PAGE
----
If you’ve ever dreamed of building your own cabin, you should read Cabin Lessons: A Nail-by-Nail Tale. It’s written by our very own Contributing Editor Spike Carlsen. He and his wife, Kat, found a challenging but beautiful piece of land on Lake Superior and built their dream cabin on it together. Cabin Lessons recounts their entertaining and instructive story of building together, with plenty of lessons for a would-be cabin or house builder. It’s also a meditation by a kind, modest and genuinely funny guy on building a marriage, a blended family and a life. You’ll be grinning. Guaranteed. Get yourself (or someone you love) a copy at bookstores or online. It’s from Storey Publishing and it’ll run you about $15 at major booksellers.
As a siding contractor, I carried a permanent marker in my pouch at all times. I used it to mark stud locations, keep track of measurements and scribe the cutting lines on the siding. I bought them by the dozen because it only took a week or so for the tips to wear out. Now Sharpie makes a marker for pros that lasts 50 percent longer than before on abrasive surfaces. It also works better on wet and oily surfaces. Get the Sharpie Professional for $2 at The Home Depot. — Mark Petersen, Associate Editor
Protective headphones equipped with a radio have been around for a while. Some models offer an auxiliary jack so you can plug in your phone or MP3 player, but good luck keeping that irritating cord plugged in for more than five minutes at a time.
ION has solved that little problem with its Tough Sounds Hearing Protection Headphones with Bluetooth & Radio. Now, while mowing the lawn or running a chain saw, you can tap into your Bluetooth-equipped device and listen to your own tunes or a podcast. These headphones have a built-in rechargeable battery that lasts up to 20 hours per charge.
Sure, a funnel works great at keeping fluids from spilling all over, but when you’re done pouring and pull it out of the hole, the fluid leftover in the funnel drips all over the place. I use this Hopkins FloTool On-Off Refill Spout (No. 10101) to keep that from happening. I have one on my windshield washer fluid and antifreeze containers and one on my gallon jug of chain saw bar oil. There’s no mess and no cap to fumble around with—just twist and pour.
Hopkins FloTool also makes a Spill Saver Oil Spout (No. 10107) that fits quarts of oil. I’m not sure I know where my funnels are anymore.
Checkout a flexible funnel for working on vehicles and lawn mowers. — Mark Petersen, Associate Editor
I have two sets of chargers for all my electronics and always keep one set at work. That way I don’t have to climb under my desk to unplug a cord when I want to go mobile. I just discovered this Sugru product, which works great for securing my collection of cords so they don’t fall on the floor every time I take home my laptop or tablet. It can also be used to repair frayed cords, or add protective bumpers to a phone or camera.
Sugru feels like Play-Doh when first removed from the package but cures into a silicone rubber that adheres to a variety of surfaces. A three-pack will cost you about $12 at home centers and some discount stores. Find out about more uses for Sugru at sugru.com. — Vern Johnson, Art Director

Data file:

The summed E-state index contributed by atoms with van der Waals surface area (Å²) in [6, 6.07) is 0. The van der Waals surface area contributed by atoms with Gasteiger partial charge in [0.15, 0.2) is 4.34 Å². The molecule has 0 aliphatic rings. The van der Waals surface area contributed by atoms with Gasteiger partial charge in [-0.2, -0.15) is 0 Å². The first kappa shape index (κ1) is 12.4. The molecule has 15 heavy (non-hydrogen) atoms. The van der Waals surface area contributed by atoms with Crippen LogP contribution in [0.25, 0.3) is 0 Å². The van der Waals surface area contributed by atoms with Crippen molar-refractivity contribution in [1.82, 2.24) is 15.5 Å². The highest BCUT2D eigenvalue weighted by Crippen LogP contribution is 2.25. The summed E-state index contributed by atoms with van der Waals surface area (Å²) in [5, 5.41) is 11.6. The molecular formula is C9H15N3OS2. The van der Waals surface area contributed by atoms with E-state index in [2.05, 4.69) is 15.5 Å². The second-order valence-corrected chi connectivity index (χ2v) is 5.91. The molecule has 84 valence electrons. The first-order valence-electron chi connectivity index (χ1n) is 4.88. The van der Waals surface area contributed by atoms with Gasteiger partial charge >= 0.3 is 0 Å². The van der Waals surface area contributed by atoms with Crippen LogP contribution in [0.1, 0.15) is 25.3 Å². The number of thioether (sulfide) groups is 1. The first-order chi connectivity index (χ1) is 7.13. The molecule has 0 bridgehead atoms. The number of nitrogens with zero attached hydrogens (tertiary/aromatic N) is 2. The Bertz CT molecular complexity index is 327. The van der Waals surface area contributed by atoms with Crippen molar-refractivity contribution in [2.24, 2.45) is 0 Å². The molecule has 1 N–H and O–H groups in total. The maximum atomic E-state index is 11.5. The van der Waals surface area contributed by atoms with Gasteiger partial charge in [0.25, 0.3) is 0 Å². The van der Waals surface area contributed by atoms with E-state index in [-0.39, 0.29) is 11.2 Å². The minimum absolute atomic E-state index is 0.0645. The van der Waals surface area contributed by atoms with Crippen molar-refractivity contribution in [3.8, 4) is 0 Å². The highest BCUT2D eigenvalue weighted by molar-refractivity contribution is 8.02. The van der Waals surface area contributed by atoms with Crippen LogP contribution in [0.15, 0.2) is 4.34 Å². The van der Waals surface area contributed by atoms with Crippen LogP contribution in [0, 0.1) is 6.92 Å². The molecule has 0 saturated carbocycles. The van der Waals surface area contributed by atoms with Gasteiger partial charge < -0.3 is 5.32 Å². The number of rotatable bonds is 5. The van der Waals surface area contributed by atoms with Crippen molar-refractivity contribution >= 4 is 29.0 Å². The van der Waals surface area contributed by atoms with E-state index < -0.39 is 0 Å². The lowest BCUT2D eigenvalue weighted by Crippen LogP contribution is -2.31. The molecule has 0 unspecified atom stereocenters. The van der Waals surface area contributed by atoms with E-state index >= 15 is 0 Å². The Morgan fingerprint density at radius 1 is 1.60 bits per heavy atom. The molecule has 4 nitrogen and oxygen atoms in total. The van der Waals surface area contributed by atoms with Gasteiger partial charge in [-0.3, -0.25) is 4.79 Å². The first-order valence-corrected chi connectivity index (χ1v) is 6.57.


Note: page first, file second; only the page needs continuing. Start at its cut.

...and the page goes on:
If you spend a lot of time working and playing outdoors in the winter, good gloves are a must. These Kinco insulated work gloves really stand up to the test. Even sled-dog mushers swear by them. The pigskin palms are very tough and don’t get stiff after they’ve been wet. The insulated lining works surprisingly well, and the cloth back lets your hands breathe. They’re available with safety cuffs (easier to slide on) or elastic cuffs (keeps snow out better). Buy these gloves on Amazon today. Next, see five more pieces of work wear that will keep you warm in winter.
Electrical tape will always be useful for certain applications, but for a strong, flexible, watertight connection that won’t ever unravel, you can’t beat liquid tape. We used it a few months ago to fix a bunch of frayed electrical cords in our shop, and so far it’s held up great. It’s also perfect for protecting wires on motorcycles, snowmobiles, ATVs, cars, trucks and trailers, or any connection that’s subjected to vibration or exposed to the outdoors.
You’ll need to apply a few coats of liquid tape to get a good, thick layer (five minutes between coats), and it’s a little messy to work with, so plan on a few drips. The product shown here is made by Gardner Bender and is available in black, red, green and white. You’ll find it for $7 in the electrical department at home centers. — Josh Risberg, Set Builder
I have to admit that when it comes to swinging a hammer, I’m a bit out of practice these days. With air nail guns designed for every task, my hammer gets very little use. And since buying a Porter Cable Mini Impact Palm Nailer (model No. PN350), I use my hammer even less.
This air nailer is small enough to fit into my nail apron and powerful enough to drive an 8d sinker nail in less than two seconds. The compact design gets it into corners and spaces where my gun nailer or hammer can’t go. It’s available at The Home Depot</a and other tool supply stores for $40. — David Radtke, Contributing Editor